The film industry in Chile could hardly be described as ‘flourishing’. The country has been averaging around five home-produced films each year since the mid-noughties, but in that time the country has produced two notable filmmakers Pablo Larraín and Sebastián Silva, with their films achieving international acclaim. Larraín, in particular, is now making strides outside of his native country, with 2016’s well-received Jackie Kennedy biopic Jackie, featuring a career-best turn from Natalie Portman. He returned home to make the upcoming drama Ema, and was one of the producers behind’s last year’s huge festival hit and foreign Academy Award winner, A Fantastic Woman.
Another talented Chilean director to see his films travel is writer-director Cristian Jimenez. His 2011 feature Bonsai – adapted from an acclaimed novella of the same name – premiered in the Un Certain Regard section at that year’s Cannes Film Festival. It follows struggling writer Julio, who is eight years on from his time as a literature student and yet has still failed to make any dent in his chosen profession. Offered the opportunity to help a well-known author type up the manuscript of his next novel, he’s ultimately passed over for the role, but tells his lover (and neighbour) otherwise, and instead begins writing his own story based on the relationship he was in with fellow student Emilia almost a decade earlier. Delving into the past reawakens a passion to write and also brings out a yearning for the love, with whom he has subsequently lost contact.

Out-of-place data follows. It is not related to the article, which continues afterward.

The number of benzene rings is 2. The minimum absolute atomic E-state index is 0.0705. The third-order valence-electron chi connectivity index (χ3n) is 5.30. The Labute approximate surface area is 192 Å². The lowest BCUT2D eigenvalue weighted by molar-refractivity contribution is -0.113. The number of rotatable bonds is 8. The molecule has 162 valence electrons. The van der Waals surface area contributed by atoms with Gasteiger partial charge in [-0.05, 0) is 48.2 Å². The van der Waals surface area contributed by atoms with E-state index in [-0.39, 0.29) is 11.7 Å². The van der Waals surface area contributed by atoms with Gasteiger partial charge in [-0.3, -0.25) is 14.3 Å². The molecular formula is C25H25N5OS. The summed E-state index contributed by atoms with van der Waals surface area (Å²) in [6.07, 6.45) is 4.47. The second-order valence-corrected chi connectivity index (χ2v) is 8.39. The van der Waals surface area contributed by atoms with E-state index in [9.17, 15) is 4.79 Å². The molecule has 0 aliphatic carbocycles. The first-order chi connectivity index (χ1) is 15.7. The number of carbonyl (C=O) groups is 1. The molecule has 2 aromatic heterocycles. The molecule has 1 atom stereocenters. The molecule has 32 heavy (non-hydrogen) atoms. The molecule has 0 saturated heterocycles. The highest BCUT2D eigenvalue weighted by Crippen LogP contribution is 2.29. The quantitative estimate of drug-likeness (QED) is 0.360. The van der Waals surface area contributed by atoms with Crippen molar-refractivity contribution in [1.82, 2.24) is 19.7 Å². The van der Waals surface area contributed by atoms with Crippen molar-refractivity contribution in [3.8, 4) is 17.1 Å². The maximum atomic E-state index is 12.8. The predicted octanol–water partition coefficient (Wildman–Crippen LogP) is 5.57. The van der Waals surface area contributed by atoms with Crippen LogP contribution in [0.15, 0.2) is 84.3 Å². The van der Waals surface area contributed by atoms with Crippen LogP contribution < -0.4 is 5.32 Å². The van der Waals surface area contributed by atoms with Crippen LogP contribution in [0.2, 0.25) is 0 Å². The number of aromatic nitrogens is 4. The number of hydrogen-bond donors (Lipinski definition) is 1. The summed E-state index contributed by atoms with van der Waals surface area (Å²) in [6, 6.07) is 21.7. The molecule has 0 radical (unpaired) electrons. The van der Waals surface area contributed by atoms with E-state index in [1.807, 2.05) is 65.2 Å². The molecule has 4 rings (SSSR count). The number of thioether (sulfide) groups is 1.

Light on drama but heavy on sensuality and whimsy, Bonsai is a low-key contemplative film but it’s also fascinating. This is largely due to the enigmatic presence of male lead Diego Noguera and Jimenez’s unhurried direction, which allows for the audience to become intimately immersed in the lives of the characters and their romantic entanglements, particularly Julio and Emilia’s time together. The narrative flits between Julio’s years at university and his later life in an unfussy, organic fashion – Jimenez uses a book chapter-style to identify this – tying together the two timelines in a satisfyingly cinematic and emotional way.
A talky affair with little in the way of conflict and plot – the characters probably spend what could be considered an overindulgent amount of time chatting about Proust – Bonsai may ostensibly look like yet another impenetrable high-brow foreign art-house feature to some, but fans of those similar types of meditative cinematic works will thoroughly enjoy what’s on offer here. The film’s title stems from a segment in the film where Julio purchases one of those miniature pot plants, giving it the care and nurturing that perhaps he failed to provide his first real love with. Like that character, you’ll be rewarded by putting in some time and effort with Bonsai.